By week 9 I was starting to feel better and get back on track. I still wasn’t getting in the cross-training because I was trying to ease back into training. I started considering whether I should consider adding a day of easy running since I can’t seem to get motivated to hop on the bike at all. I decided that if I don’t get on the bike in week 10, I would reach out to the coach and see if adding mileage would be reasonable at this point. I’m a little concerned because coming off of the 20, my glute/hip is still bothering me and now my knees (actually my quad tendons) are starting to bother me, as well. My training paces are supposed to jump in week 11 so plan for week 10 is just to try to rehab the glute/hip and knees and get in a good, solid week of training.
Week 7 workouts
Sunday: I had an off day because of the double run on Saturday. My right glute had some pain after the second run which continued into today. Nothing that I didn’t think couldn’t be stretched out.
Monday: Rest day
Tuesday: Skipped my run in the morning because of a storm and instead did an hour full body circuit. Decided to take a long lunch and get in my run after the storm. (And after a hard workout this morning.) Temp was 77-80 with heat index 80-84. Humidity was mid 70s. Needless to say, trying to hit my pace (9:00) for the first 3 threshold miles was dumb and felt horrible. I actually considered cutting the run short and taking a cab home. Second half I just kept telling myself one more mile, backed off the pace and ran based on effort, and ended up in a much better place. Not sure why I thought I could hit pace on the first half, but whatever.
Wednesday: Rest day
Thursday: Much cooler morning and 5 miles easy came very easy after I was warmed up. Broke out some new shoes since my current long run shoes are about to hit their mileage.
Friday: Rest day
Saturday: Another Summer Streets group run. I need 50 minutes easy and 40 minutes at marathon pace (9:37). Weather was warmer than the week before, but not horrible. I got in just over 8 miles and felt great the entire time. After the run, we did brunch then I came home and got ready to head right back out. Went to Long Island for a birthday party and in the evening started to develop a sore throat. Thought it might be allergies.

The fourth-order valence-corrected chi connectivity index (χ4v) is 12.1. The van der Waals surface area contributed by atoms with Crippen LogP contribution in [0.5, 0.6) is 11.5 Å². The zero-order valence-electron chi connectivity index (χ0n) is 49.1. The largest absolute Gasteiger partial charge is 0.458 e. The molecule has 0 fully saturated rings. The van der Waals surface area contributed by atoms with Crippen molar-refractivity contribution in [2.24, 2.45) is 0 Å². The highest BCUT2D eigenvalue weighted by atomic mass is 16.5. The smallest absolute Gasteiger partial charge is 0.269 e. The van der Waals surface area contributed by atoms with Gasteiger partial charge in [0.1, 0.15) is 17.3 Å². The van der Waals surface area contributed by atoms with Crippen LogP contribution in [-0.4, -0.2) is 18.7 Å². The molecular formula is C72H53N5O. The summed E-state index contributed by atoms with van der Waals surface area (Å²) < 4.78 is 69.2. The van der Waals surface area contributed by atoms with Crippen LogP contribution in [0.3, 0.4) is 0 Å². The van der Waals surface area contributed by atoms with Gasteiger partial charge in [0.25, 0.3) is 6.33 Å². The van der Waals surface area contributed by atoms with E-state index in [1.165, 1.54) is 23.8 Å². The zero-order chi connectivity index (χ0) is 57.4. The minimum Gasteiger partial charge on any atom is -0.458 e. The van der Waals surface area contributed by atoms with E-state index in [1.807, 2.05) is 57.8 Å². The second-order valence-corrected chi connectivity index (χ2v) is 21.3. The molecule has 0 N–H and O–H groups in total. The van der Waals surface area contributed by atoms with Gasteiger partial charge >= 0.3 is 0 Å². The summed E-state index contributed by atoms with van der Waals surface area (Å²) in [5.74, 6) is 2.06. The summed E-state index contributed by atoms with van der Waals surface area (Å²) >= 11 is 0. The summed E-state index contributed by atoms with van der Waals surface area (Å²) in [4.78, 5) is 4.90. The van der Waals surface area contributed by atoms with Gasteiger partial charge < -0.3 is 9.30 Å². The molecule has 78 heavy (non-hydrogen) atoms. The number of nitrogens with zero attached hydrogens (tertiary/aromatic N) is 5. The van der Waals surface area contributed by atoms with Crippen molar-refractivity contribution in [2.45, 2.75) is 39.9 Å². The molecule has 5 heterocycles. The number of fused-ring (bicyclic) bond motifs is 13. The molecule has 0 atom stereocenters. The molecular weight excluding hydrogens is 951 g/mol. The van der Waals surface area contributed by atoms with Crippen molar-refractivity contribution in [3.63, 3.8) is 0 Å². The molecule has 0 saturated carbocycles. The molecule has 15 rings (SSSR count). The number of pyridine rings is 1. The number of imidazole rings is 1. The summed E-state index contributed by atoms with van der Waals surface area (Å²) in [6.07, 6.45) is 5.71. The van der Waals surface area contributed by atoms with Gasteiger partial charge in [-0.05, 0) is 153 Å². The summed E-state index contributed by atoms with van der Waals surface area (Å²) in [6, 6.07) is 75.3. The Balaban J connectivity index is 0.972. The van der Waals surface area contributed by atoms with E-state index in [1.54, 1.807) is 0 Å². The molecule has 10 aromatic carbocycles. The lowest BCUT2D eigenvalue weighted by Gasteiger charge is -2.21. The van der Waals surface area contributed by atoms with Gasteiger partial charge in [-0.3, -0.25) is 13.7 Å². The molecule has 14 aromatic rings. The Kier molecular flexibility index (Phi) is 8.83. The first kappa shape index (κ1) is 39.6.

Week 8 workouts
Sunday: Headed back to Brooklyn. Was feeling like I might be at the start of a cold so I decided to postpone my 5 miles easy to Monday.
Monday: Definitely sick. My throat felt horrible and I was concerned that I may have strep. Stayed home from work and tried to rest, but ended up working most of the day.
Tuesday: Low fever and really disappointed that I was going to have to let the Sunday run go. First workout that I have missed in my training! Also skipped this morning’s workout which was speed workout that I was actually excited to do. 1.5mi warmup, 3 x 1mi @ 9:00/mi with 1 min recovery, 4 x 150m @ Hills with 150 m recovery, 1.5mi cooldown.
Wednesday: Felt a little better, but still sick. Decided to just let the Sunday and Tuesday morning workouts go and not try to make them up. Just wanted to focus on recovering so I could get in my long run on Saturday.
Thursday: Finally feeling well enough to run a little bit, I headed out for 3 easy miles. Had 6 on the schedule, but knew I should come back slow. The last mile was a struggle.
Friday: Was supposed to be a rest day, but decided to get some light conditioning in. Didn’t do anything to strenuous, just some clams, calf raises, etc.
Saturday: Decided to get my 9 miles in easy instead of the 2mi warmup, 1 x 3mi @ 9:00/mi, 1 x 3min @ 10:46/mi, 1 x 1mi @ 9:00/mi, 3mi cooldown. Was also looking forward to this workout and bummed that I had to skip the faster intervals, but grateful to be able to run at all. Ran with the group again and got in one bridge crossing (Brooklyn Bridge).
Week 9 workouts
Sunday: Did 7 miles easy over two bridges (Pulaski and Queensboro) with two running pals. One of them was putting in her longest mileage to date and it was her first time over the Pulaski and Queenboro bridges. I was grateful that I was able to join her as she kept me moving. Still not fully recovered from the cold yet.
Monday: Rest day
Tuesday: Couldn’t seem to shake the sniffles from my cold and was definitely not feeling 100% again yet. So I decided to not do speedwork and instead did the same mileage (6.5 miles) at an easy pace. I got a late start and it was already 80 out with significant humidity, but I focused on keeping it easy and got it done. Average pace was slower than normal (~10:45 for easy), but I felt good the entire time and just wanted to make sure to get in the miles.
Wednesday: Rest day. Should have gotten in a full body circuit and bike ride, but was wanting to be conservative since I still wasn’t fully recovered from the cold.
Thursday: What a difference two days can make. Surprised myself a bit with how easy my six miles felt. And my pace was spot on or better! I still have some lingering sniffles and I didn’t sleep well the night before, but that didn’t seem to matter. Maybe it was the weather? It was a lovely 70 degrees out with low humidity.
Friday: Rest day. Preparing for my 20 miles on Saturday. Watched a lot of UTMB coverage. 🙂
Saturday: 20 miles today! Got my first 10 in the morning with a couple of friends. Did 2 bridges (Pulaski and Queensboro) and finished in Central Park. Felt good after warming up and finished strong. My knees started bothering me a bit after the run and I was nervous about glute/hip which has continued to bother me a bit since the 17 mile double two weeks ago.